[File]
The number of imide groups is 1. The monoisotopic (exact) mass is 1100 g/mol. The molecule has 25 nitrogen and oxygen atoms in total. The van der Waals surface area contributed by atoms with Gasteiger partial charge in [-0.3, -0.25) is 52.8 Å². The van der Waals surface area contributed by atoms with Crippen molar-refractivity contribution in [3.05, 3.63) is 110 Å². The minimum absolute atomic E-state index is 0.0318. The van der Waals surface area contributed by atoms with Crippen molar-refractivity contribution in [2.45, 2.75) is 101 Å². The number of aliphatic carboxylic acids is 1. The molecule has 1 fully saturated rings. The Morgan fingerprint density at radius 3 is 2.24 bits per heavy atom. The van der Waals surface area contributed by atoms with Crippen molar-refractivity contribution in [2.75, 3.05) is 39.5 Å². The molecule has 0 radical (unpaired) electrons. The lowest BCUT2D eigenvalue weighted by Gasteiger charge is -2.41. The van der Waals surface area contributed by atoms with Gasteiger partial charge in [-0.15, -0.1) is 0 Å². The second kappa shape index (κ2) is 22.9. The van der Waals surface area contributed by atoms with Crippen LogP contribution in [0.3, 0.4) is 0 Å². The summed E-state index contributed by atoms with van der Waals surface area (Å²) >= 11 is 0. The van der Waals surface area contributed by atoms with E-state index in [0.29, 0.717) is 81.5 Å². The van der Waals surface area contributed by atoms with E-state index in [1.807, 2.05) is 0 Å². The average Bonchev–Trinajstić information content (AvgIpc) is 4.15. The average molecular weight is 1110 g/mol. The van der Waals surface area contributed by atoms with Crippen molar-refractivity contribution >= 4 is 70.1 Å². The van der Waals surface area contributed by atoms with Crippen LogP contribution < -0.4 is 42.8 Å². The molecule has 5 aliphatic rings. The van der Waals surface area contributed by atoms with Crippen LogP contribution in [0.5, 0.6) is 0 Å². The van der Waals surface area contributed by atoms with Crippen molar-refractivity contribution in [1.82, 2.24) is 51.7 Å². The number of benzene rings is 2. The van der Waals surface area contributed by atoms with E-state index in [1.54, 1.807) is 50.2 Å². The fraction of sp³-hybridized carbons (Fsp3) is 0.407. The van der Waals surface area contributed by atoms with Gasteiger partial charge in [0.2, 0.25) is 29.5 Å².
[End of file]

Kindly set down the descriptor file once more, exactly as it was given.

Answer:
The number of imide groups is 1. The monoisotopic (exact) mass is 1100 g/mol. The molecule has 25 nitrogen and oxygen atoms in total. The van der Waals surface area contributed by atoms with Gasteiger partial charge in [-0.3, -0.25) is 52.8 Å². The van der Waals surface area contributed by atoms with Crippen molar-refractivity contribution in [3.05, 3.63) is 110 Å². The minimum absolute atomic E-state index is 0.0318. The van der Waals surface area contributed by atoms with Crippen molar-refractivity contribution in [2.45, 2.75) is 101 Å². The number of aliphatic carboxylic acids is 1. The molecule has 1 fully saturated rings. The Morgan fingerprint density at radius 3 is 2.24 bits per heavy atom. The van der Waals surface area contributed by atoms with Crippen molar-refractivity contribution in [2.75, 3.05) is 39.5 Å². The molecule has 0 radical (unpaired) electrons. The lowest BCUT2D eigenvalue weighted by Gasteiger charge is -2.41. The van der Waals surface area contributed by atoms with Gasteiger partial charge in [-0.15, -0.1) is 0 Å². The second kappa shape index (κ2) is 22.9. The van der Waals surface area contributed by atoms with Crippen LogP contribution in [0.3, 0.4) is 0 Å². The summed E-state index contributed by atoms with van der Waals surface area (Å²) >= 11 is 0. The van der Waals surface area contributed by atoms with E-state index in [0.29, 0.717) is 81.5 Å². The van der Waals surface area contributed by atoms with E-state index in [1.807, 2.05) is 0 Å². The average Bonchev–Trinajstić information content (AvgIpc) is 4.15. The average molecular weight is 1110 g/mol. The van der Waals surface area contributed by atoms with Crippen molar-refractivity contribution >= 4 is 70.1 Å². The van der Waals surface area contributed by atoms with Crippen LogP contribution < -0.4 is 42.8 Å². The molecule has 5 aliphatic rings. The van der Waals surface area contributed by atoms with Crippen LogP contribution in [0.5, 0.6) is 0 Å². The van der Waals surface area contributed by atoms with Crippen molar-refractivity contribution in [1.82, 2.24) is 51.7 Å². The number of benzene rings is 2. The van der Waals surface area contributed by atoms with E-state index in [1.54, 1.807) is 50.2 Å². The fraction of sp³-hybridized carbons (Fsp3) is 0.407. The van der Waals surface area contributed by atoms with Gasteiger partial charge in [0.2, 0.25) is 29.5 Å².